NEWS

Searchlight: LAMAR+NIK

Icy cities unfurl themselves against a backdrop of flickering TVs and purple light. Directing duo LAMAR+NIK’s new music video Reds, for band Houses, is undoubtedly beautiful. However with its deceptive simplicity, ingenuity and miniscule budget, it’s also very smart. We caught up with Nik Harper and Lamar High to find out the secrets of their video (namely how they managed to play with melting ice, fairy lights and old TVs without getting electrocuted) and what the future holds for this exciting new twosome.

Where/when did you guys first meet and why do you think you work so well together?

I myself (Lamar High) am from Dallas. Nik Harper is from Seattle. We both go to college now in Oklahoma City. We met through mutual friends. While attending our first year in school (we are now in our second) I (Lamar) started on a project for a local band named Crocodile.

Nik Harper, Nicholas Owen, and myself created the project (I directed it). The video was completed, but it wasn’t what I had wanted it to be. After it was done Nik Harper and I felt we could produce higher quality pieces if we worked together. LAMAR+NIK was created. We started the process of doing another music video promptly after that.

One of us usually comes up with what we’ve started calling a “base” idea. That idea can come from anywhere. Both of us have notebooks where we keep our ideas/thoughts/whatever so we never run out or forget them. It’s really nice this way because we always have an idea to go to if an opportunity presents itself for a music video/short/commercial/feature.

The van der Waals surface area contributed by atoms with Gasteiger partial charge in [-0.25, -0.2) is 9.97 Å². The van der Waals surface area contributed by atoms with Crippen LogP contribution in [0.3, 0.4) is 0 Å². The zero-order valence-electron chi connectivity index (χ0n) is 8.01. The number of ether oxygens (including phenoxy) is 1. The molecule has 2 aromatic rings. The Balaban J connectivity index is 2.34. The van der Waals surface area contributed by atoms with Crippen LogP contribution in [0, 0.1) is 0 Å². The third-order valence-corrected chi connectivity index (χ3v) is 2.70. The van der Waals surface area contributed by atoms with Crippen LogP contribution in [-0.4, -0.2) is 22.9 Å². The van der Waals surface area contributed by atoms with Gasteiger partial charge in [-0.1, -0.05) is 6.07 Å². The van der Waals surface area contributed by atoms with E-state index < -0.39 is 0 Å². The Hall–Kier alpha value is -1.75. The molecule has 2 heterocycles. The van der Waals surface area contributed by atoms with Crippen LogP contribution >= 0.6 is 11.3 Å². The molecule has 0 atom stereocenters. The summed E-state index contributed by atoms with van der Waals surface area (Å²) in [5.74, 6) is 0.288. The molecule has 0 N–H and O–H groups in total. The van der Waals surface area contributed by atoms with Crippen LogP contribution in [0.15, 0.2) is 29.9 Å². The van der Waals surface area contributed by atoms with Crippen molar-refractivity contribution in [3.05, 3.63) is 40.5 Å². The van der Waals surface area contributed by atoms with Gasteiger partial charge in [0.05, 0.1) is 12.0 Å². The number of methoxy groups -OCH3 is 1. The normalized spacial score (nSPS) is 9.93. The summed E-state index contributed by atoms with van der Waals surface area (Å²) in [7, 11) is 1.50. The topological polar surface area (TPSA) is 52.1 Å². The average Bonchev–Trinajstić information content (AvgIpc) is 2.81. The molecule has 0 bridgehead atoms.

The ideas we usually go with have a solid concept that we add onto until we feel it is awesome enough to be written into a treatment. We tailor each treatment to whatever artist/band we are shooting for.

We like the piece to be special for the people we created it for (This is where the room came from in the Houses video).

We also definitely benefit from being open with each other! We can say exactly what we feel about each others’ ideas and in the end the best concepts come from this.

Meeting each other before we started collaboration in film and becoming friends made our process a lot easier.

How did the idea for Reds come about?

Our friend (and frequent collaborator) Nicholas Owen had been planning on helping us do titles out of ice for a project we (LAMAR+NIK) were going to do. The idea for titles made of ice never came to be, but the concept never died.

Lamar came to me (Nik) with the idea of an ice city. At this point in time bands/music weren’t even involved. This is typically how we do things like we said earlier. We make the idea up first then store it until it is needed.

Anyways, we built and built on the idea until we felt it was decent enough to pitch. Around this time we had gotten ahold of the new Houses LP “All Night”. Then we went more in depth and looked up who the band was, where they came from, etc.

For those who aren’t familiar with their story: http://housesmusic.tumblr.com/Bio

It was like it was the perfect fit. All we had to do is make the idea make sense for Dexter and Megan. We sent the treatment and, almost immediately, Dexter responded with an energetic yes!
Although Nicholas is attributed in the “Created By” credits, he never actually was there when we began to film all of the video itself (details, room, etc.). We just felt we should give him some credit for being a part of the idea earlier on. He was surprised as everyone else when he saw the finished project!
YouTube Preview Image Making the molds

I see on your Vimeo page you mention how you made the Ice sculptures – hand made molds and soldering irons. What was this process like? Was it quite straight forward or was there lots of trial and error?